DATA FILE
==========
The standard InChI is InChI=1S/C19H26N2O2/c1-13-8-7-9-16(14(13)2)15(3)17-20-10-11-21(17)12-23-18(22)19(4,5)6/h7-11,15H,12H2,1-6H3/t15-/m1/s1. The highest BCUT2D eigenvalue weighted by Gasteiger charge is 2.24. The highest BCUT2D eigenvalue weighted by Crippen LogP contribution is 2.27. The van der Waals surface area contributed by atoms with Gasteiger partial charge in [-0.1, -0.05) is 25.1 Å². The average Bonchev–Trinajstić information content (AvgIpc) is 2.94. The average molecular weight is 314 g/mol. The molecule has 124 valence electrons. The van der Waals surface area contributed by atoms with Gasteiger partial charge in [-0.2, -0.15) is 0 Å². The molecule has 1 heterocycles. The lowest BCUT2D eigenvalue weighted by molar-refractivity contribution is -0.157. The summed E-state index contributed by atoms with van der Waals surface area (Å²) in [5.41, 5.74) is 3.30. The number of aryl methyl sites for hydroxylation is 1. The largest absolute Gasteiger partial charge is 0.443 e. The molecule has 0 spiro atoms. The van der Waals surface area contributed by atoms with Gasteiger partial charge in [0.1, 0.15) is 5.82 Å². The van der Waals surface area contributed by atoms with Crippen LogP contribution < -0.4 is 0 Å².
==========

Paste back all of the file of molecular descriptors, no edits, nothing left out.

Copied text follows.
The standard InChI is InChI=1S/C19H26N2O2/c1-13-8-7-9-16(14(13)2)15(3)17-20-10-11-21(17)12-23-18(22)19(4,5)6/h7-11,15H,12H2,1-6H3/t15-/m1/s1. The highest BCUT2D eigenvalue weighted by Gasteiger charge is 2.24. The highest BCUT2D eigenvalue weighted by Crippen LogP contribution is 2.27. The van der Waals surface area contributed by atoms with Gasteiger partial charge in [-0.1, -0.05) is 25.1 Å². The average Bonchev–Trinajstić information content (AvgIpc) is 2.94. The average molecular weight is 314 g/mol. The molecule has 124 valence electrons. The van der Waals surface area contributed by atoms with Gasteiger partial charge in [-0.2, -0.15) is 0 Å². The molecule has 1 heterocycles. The lowest BCUT2D eigenvalue weighted by molar-refractivity contribution is -0.157. The summed E-state index contributed by atoms with van der Waals surface area (Å²) in [5.41, 5.74) is 3.30. The number of aryl methyl sites for hydroxylation is 1. The largest absolute Gasteiger partial charge is 0.443 e. The molecule has 0 spiro atoms. The van der Waals surface area contributed by atoms with Gasteiger partial charge in [0.1, 0.15) is 5.82 Å². The van der Waals surface area contributed by atoms with Crippen LogP contribution < -0.4 is 0 Å².